Dr. Simmons explained the tension behind prisoner redistricting. “One thing about Civil Rights Bills: First you win, then for the rest of your given life you have to defend it. Don’t take anything for granted. As soon as you think it is finished, they try to reverse it,” said Dr. Simmons.

She explained further. “This one, the Prisoner Adjustment Act, they didn’t even implement and they are trying to reverse it. LATFOR and the Dept. of Corrections were to enforce it. The Dept. of Corrections prepared the numbers of where the prisoners were and where they needed to be counted. And yes, there was a problem with some people who did not have a last address. Three state senators from upstate actually went into court to sue to find this law unconstitutional. LATFOR said, ‘We are not going to enforce the law because it is being challenged.’ It took the New York Times editorial and the threat of a lawsuit for not enforcing the law, for LATFOR to at least say on August 4 that they have every intention of implementing the law. As of the end of October we still haven’t gotten the adjusted numbers from LATFOR. The court battle continues,” said Dr. Simmons. “They are trying to say the law is illegal because some people don’t have a last address. The judge that has this case is one of the slowest judges I have ever seen. Usually, a case involving redistricting or elections moves faster than this.. Now we are waiting for a summary judgment. Based on the calendar, we don’t have any time at all. In the meantime, the law needs to be implemented.”

Considering NYS population changes, the size of a congressional district has increased by 65,000, that is from 654,000 to 718,000. The size of the Senate district, assuming they stay at 62, is going up almost 7,000. The size of an Assembly district is going to increase by about 3,000. “Congressional districts have to be absolutely equal and can only differ by one person, however, the courts have held that deviation for state and city districts can be plus or minus 5%. I can work with three or 4%. Dr. Flateau is a purist; he prefers 1%,” said Dr. Simmons.

“One of the insurance policies we have politically within this whole process is voter registration,” said Flateau. “The more electoral power we have on the ground, the harder it will be to box us in, regardless of where they draw the lines. If we maximize our voter registration now, then where they drop the lines won’t matter as much if we have the ability to produce voting power from our communities.”

Flateau said, “Our top five priorities are: make sure the Prisoner Adjustment Act is implemented; obey the state constitution, no change in the number of Senate seats; keep deviation of the Senate district populations to plus or -1%; stay on top of the redistricting process; and reinforce massive citizenship voter education and voter registration drives.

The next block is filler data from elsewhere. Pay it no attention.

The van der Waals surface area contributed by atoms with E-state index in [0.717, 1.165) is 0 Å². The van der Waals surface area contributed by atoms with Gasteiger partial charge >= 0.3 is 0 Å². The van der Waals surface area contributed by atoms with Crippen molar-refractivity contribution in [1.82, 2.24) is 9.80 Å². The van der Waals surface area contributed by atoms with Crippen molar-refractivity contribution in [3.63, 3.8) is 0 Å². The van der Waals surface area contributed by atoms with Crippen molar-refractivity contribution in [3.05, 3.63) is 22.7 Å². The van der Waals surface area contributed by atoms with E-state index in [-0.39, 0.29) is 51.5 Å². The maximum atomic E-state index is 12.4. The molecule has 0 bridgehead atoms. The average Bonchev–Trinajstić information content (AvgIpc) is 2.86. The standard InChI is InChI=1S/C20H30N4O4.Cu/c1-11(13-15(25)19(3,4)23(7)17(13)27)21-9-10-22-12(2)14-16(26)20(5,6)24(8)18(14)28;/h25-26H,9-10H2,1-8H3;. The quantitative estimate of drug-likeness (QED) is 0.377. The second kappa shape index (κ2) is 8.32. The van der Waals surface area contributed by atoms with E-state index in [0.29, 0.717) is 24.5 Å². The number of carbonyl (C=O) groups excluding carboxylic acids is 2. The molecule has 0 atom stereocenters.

“One thing we know we all have to comply with is the federal Voting Rights Act,” said Dr. Simmons. “That is how we have gotten people who did not want to draw districts that would allow people of color to elect candidates of their choice to do so by simply telling the Justice Department.”

Dr. Simmons said, “The Voting Rights Act protects Blacks and other people of color on the basis of race, yet recent Supreme Court decisions state you can’t do redistricting on the basis of race. The Justice Department will be looking to see if jurisdictions have discriminated on the basis of race. How do you do districting if you’re not using race as a criteria? Communities of interest. It makes sure you put people together who have some commonality, and do things together, like go to school together, shop together, use the same mode of transportation. Social occasions are important; the West Indian Day Parade can be used as evidence of commonality. Add to that that they vote similarly in the same neighborhood that makes the argument you can prove. Social science can show that we are one.”

Dr. Simmons makes several recommendations: “Everyone needs to register and vote. Permanent residents need to apply to become citizens so that they can register and vote. Submit ideas on where district lines should be drawn to LATFOR.state.ny.us. There will be hearings after LATFOR issues its maps. Prepare to testify for or against any proposed redistricting plan because every word, every e-mail, every submission to LATFOR will ultimately end up in the U.S. Justice Department.”

Dr. Simmons and Dr. Flateau announced this is the last redistricting process they will lead. They are mentoring young people such as attorney Latrice Monique Walker, “but we don’t have enough young people,” said Dr. Simmons. “You need to get involved now because it runs in 10-year cycles. It’ll be over in another six months except for the lawsuits, then it won’t come around again for another 10 years. You need to get involved and learn now, while the process is going on.” In addition, said Dr. Simmons, “After a district is drawn we are going to have to justify the district. There is a real need for social science experts.”